Composition choices give entire orchestra chance to shine
By John Huxhold
The St. Louis Symphony concert Saturday night at Powell Hall included a lot of references to family. On the program was Tchaikovsky’s “Romeo and Juliet Overture-Fantasy,” a reflection on the star-crossed lovers caught between the warring Montagues and Capulets.
Widely acknowledged as the composer’s first masterpiece, the conflicts between the two households plus the affection of the young couple are presented in stark contrasts including the famous, soaring love theme.
The strings poured on the passion while the brass snarled magnificently. It was a performance that was as suave and sexy as the cover of the CD released by the Symphony on RCA in 1995—perhaps the raciest ever for a classical album.
“Your conductor for the evening” as he introduced himself was David Robertson. After the Tchaikovsky, Robertson’s wife, pianist Orli Shaham, joined him on stage for Rachmaninoff’s “Rhapsody on a Theme of Paganini.”
They met in St. Louis in 1999 during his first appearance with the orchestra when she was also the featured soloist, so in this, his final season, it seemed appropriate that she should appear with him again. They have obvious personal as well as musical chemistry; her dark velvet gown with a many-sequined collar added to the celebratory atmosphere.
Speaking of sparkles, Rachmaninoff can pack more notes into a measure with the best of them, and they poured out of the piano in shimmering cascades, all of which were negotiated without a hitch. Hands crossing over each other always came down in the correct spot; loud passages were not attacked so much as leaned into with solid control; all the melodies, especially the famous 18th variation, had a natural flow and sensitive rubato.
Her arms sometimes danced but mainly they floated as if caressing the keyboard rather than striking it. The extended standing ovation by the audience was rewarded with a lovely, quiet encore — the Prelude in B minor by J. S. Bach.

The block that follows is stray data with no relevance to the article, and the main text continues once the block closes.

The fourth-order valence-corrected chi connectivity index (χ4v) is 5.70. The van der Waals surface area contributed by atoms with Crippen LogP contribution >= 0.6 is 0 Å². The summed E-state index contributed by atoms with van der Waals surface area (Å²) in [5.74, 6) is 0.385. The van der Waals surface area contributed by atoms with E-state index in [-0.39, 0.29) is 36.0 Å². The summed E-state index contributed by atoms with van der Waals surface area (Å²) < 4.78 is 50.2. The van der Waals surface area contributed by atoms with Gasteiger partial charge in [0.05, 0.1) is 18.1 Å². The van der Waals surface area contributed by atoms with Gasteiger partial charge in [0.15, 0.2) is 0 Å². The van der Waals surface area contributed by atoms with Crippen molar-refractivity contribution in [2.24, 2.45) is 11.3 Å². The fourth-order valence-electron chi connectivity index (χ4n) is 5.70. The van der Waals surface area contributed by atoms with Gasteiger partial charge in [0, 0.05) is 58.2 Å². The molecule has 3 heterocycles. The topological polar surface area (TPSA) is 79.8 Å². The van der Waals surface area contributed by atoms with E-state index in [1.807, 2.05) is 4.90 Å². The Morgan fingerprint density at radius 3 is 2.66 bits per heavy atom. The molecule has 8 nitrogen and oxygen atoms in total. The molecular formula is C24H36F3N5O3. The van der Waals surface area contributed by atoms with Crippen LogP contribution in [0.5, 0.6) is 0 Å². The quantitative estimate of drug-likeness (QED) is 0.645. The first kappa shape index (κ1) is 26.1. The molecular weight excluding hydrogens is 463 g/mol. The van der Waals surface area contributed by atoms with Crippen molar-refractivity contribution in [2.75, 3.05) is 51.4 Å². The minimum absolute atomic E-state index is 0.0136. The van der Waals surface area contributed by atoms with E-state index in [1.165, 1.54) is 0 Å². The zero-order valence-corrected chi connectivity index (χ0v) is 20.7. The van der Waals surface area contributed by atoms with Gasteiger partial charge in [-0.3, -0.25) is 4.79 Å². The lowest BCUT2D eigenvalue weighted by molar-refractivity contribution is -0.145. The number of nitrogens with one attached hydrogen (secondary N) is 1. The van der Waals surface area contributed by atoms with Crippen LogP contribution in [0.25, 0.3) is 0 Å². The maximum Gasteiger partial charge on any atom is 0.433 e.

Several years ago the Robertson/Shaham family became friends with the composer Steven Mackey (at the time both families had young children about the same age). That association brought about a couple of premieres by the Symphony. One was his violin concerto “A Beautiful Passing” in 2008. The other was when Robertson suggested that Mackey write something for Shaham; the result was “Stumble to Grace” in 2011.
Mackey’s more recent composition (2015) was the only work before intermission and lasted about 40 minutes. “Mnemosyne’s Pool” uses a large orchestra with so much percussion paraphernalia (including three bicycle bells) spread across the entire back wall of the stage that it took five lines of small type to list them all in the program.
Each of its five movements contains a wealth of orchestral color and tonal variety, creating a lush, dense sound — a welcome change from some contemporary music that is more stark and confrontational to the ear. Lots of intersecting and interlocking rhythmic patterns — some bluesy, some as crisp as neo-classic Stravinsky — were tossed back and forth between movements as well as between sections of the orchestra with variations popping up along the way. Spritely little dance motifs like falling rain in the woodwinds would morph seamlessly into slower, more languid patterns in the strings.
Along the way every section of the orchestra got a chance to show off, the percussion section first among equals, with all the players using various extended techniques adding to the rich, intricate texture. Mackey has said that he writes music that is “very layered” and this work is exhibit A.
While it may not have the monumental structure of, say, Mahler, it is nevertheless music with great emotional depth. With its distinctive sound and many musical rewards, this is a work that bears repeated listening and, hopefully, a permanent place in the repertoire.